July 16th, 2008

Student Learning Outcomes Initiative


In 1989 the administration at Central Arizona College made a decision to move toward a competency-based curriculum for all of its courses and certificate and degree programs—a wise decision given all the changes taking place within the community college’s district and within higher education in general, says Linda Heiland, CAC’s associate vice president for institutional effectiveness and chief academic officer.

The college serves Pinal County, an area larger than the size of Connecticut, with a population of approximately 300,000 that is projected to reach 1.3 million by 2025. CAC’s three campuses currently serve approximately 14,000 students in an increasingly diverse economy. “CAC started out as a very small rural community college, and we’re growing extremely rapidly, but the whole culture of the community is in flux. Within the county we have some areas that are still extremely rural, with most of the income coming from mining and agriculture, and the rest of the county is experiencing industry growth in other areas,” Heiland says.

In addition to the rapid growth, CAC, like other institutions, has had to meet the demands for accountability from government and accrediting groups. To meet these challenges, the college has established specific student learning outcomes and proficiency standards for all courses and programs and is working on developing those for nonacademic units as well.

“When we started this, the only evidence we had was anecdotal. We really didn’t do a lot of assessing to see where we were. We had very weak numerical data at that point, which was insufficient for us to make quality, informed decisions,” Heiland says.

In 1991, the college implemented its learning outcomes assessment program. “The focus of that was to really step back and look at the process and where we needed to go, and empower our faculty to take a lead role in that process,” Heiland says. “It helps us address a lot of those accountability issues because it allows us to begin to collect some very specific data around what our students need to learn and how well they are learning, what they are going to do with that learning once they get into the community. It really is the key to beginning the whole process of becoming a data-driven institution—using the data to make informed decisions, not only on scheduling how to serve our students but how we can best support the growth of the community,” Heiland says.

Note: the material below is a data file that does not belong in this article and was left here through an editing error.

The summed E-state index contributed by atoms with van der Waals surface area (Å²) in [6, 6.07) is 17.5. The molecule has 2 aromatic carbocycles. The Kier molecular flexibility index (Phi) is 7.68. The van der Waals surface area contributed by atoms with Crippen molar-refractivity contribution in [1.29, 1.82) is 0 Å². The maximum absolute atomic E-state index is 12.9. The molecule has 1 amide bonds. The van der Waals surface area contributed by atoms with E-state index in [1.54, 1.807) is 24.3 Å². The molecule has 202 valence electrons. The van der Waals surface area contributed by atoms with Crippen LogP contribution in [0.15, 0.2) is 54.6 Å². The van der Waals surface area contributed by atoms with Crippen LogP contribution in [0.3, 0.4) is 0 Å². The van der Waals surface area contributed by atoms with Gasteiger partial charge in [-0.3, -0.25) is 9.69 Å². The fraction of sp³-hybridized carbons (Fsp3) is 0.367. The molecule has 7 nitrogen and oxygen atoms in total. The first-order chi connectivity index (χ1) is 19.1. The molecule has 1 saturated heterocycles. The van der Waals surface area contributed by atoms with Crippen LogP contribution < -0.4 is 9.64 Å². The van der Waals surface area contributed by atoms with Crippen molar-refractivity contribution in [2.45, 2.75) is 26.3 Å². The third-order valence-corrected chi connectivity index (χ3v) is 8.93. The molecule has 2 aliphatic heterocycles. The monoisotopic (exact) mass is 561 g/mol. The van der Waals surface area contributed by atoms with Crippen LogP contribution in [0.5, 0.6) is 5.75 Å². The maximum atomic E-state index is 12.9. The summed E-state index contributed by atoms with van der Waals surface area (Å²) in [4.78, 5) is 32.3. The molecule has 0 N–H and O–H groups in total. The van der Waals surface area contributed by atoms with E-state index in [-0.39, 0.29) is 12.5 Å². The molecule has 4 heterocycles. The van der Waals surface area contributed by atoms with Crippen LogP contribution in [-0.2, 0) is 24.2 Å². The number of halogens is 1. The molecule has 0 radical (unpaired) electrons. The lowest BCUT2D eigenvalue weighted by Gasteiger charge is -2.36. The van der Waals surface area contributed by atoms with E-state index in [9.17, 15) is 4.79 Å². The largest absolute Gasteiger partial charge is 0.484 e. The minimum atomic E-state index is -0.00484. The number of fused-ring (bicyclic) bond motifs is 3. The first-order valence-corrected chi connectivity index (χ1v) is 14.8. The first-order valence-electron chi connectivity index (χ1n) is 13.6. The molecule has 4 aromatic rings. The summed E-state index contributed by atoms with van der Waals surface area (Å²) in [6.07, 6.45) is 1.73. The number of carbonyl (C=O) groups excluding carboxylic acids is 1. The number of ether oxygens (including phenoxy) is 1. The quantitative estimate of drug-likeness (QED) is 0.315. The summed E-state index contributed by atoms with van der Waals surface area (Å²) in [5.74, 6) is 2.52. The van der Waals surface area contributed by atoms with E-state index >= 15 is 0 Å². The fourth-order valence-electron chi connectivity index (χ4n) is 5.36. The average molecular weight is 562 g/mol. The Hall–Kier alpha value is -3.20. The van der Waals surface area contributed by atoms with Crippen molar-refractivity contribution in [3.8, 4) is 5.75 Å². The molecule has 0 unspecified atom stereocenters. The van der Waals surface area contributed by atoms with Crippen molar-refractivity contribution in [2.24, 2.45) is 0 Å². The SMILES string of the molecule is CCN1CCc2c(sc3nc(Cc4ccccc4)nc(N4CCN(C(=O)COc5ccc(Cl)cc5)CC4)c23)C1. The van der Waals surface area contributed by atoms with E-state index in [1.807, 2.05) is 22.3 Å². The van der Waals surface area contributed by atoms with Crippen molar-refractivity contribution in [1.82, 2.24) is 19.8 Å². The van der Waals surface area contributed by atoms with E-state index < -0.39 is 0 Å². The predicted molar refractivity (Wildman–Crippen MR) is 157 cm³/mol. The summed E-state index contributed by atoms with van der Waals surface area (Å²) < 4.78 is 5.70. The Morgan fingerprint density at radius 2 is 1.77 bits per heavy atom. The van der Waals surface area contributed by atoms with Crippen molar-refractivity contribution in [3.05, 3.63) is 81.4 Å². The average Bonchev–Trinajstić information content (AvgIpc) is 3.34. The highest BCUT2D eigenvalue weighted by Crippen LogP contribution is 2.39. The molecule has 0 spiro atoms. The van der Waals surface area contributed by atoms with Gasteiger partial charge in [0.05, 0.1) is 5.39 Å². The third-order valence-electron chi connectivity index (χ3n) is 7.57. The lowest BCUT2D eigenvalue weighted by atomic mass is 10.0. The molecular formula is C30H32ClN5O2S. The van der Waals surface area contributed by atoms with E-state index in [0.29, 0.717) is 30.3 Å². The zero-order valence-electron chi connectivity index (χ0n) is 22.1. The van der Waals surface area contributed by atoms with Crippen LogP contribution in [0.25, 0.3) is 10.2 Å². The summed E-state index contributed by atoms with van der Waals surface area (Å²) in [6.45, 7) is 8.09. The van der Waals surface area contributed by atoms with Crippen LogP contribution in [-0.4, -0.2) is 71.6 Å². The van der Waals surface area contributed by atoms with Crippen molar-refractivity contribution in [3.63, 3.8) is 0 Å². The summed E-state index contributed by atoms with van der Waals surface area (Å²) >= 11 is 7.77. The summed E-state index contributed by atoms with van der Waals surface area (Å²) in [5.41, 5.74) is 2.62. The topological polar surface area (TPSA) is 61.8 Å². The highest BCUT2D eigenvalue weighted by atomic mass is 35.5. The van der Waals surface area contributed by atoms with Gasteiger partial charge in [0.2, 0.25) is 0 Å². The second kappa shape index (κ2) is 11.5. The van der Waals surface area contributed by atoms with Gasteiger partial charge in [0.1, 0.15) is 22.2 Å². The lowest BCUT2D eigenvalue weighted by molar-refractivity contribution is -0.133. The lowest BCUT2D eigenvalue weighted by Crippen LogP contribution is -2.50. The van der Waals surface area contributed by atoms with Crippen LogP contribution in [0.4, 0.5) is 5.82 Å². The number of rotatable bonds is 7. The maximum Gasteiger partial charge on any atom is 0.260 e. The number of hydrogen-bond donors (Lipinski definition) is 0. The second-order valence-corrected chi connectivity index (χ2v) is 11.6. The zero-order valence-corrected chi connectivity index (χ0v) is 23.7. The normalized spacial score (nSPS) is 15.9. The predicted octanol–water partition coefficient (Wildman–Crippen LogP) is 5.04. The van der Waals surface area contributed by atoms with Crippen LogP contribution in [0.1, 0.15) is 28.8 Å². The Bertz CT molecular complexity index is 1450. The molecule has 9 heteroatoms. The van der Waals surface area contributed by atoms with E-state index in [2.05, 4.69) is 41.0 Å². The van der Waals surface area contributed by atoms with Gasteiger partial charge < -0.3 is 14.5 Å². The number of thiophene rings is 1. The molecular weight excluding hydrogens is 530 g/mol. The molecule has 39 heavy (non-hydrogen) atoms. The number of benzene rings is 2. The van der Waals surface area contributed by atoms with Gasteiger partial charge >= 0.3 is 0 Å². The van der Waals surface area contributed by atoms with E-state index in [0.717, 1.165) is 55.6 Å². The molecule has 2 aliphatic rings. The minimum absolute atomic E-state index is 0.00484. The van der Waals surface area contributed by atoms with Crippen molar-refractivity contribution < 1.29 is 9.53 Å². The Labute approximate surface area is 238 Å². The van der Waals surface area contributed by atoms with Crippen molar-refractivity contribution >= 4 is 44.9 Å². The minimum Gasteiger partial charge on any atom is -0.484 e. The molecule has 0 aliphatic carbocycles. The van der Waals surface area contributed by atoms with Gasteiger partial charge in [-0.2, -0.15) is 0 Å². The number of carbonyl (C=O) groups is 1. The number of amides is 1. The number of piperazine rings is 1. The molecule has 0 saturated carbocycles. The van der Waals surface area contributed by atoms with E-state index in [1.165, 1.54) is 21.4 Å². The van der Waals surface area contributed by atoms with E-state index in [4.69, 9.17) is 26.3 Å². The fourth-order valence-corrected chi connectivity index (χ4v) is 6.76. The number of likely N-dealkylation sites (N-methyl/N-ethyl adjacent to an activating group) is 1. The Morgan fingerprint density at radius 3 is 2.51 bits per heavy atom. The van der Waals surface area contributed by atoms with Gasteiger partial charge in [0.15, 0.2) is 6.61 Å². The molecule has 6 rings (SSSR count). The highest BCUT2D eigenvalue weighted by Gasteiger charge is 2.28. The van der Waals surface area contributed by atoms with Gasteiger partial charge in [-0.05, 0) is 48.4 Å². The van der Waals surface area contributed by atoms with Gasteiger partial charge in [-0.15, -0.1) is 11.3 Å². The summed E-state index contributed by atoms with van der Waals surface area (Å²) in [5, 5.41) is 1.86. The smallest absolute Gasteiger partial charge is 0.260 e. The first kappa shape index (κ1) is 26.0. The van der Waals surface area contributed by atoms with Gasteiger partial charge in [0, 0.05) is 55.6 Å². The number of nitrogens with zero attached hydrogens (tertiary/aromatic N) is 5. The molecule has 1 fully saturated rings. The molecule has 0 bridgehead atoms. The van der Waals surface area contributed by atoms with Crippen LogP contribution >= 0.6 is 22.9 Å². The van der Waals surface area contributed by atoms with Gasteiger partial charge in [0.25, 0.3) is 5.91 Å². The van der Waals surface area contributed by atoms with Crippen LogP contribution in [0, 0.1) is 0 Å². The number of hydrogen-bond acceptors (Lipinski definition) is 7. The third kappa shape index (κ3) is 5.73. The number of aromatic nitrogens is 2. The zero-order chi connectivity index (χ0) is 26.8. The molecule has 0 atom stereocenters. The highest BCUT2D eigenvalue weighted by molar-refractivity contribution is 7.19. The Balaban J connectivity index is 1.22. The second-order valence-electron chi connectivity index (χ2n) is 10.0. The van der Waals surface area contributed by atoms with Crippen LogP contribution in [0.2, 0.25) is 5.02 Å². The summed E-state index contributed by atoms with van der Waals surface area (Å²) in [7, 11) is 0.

To support this effort, the college created its CLASS Office (Curriculum, Learning, and Assessment Support Services). The mission of the CLASS Office is to provide faculty with training, help them with research, provide resources, and create an assessment process. Its role has evolved to include curriculum development, course articulation, quality initiatives, strategic planning, and governing board updates. “There were so many different tendrils that came into it that the office couldn’t focus on just one thing. It has grown exponentially. It’s very different from where it started,” Heiland says.

After establishing learning outcomes and proficiency standards for all courses and programs, the college revamped its academic program review process and became an AQIP (Academic Quality Improvement Program) institution. AQIP (www.aqip.org) is an alternative accreditation program that focuses on continuous quality improvement.

The program review process includes a five-year summative review cycle; an annual cycle for reviewing data and updating processes; and a three-year curriculum review for courses, certificates, and degree programs. There is also a purge cycle to eliminate courses that have not been offered in four years. (Courses that have been purged need to go through a complete evaluation in order to be reintroduced into the curriculum.)

To help the review process, CAC uses ACRES (Academic Curriculum Review and Evaluation System), an Oracle- and Web-based system developed by a consortium of Arizona community colleges and universities that is used for developing, modifying, or deleting courses and programs. ACRES

  • replaces many paper-based processes
  • allows for easy routing and tracking of documents
  • provides an archive of all curriculum actions and a backup of institutional data in a secure environment
  • enables customizable routing chains
  • facilitates routing across distances
  • eliminates information silos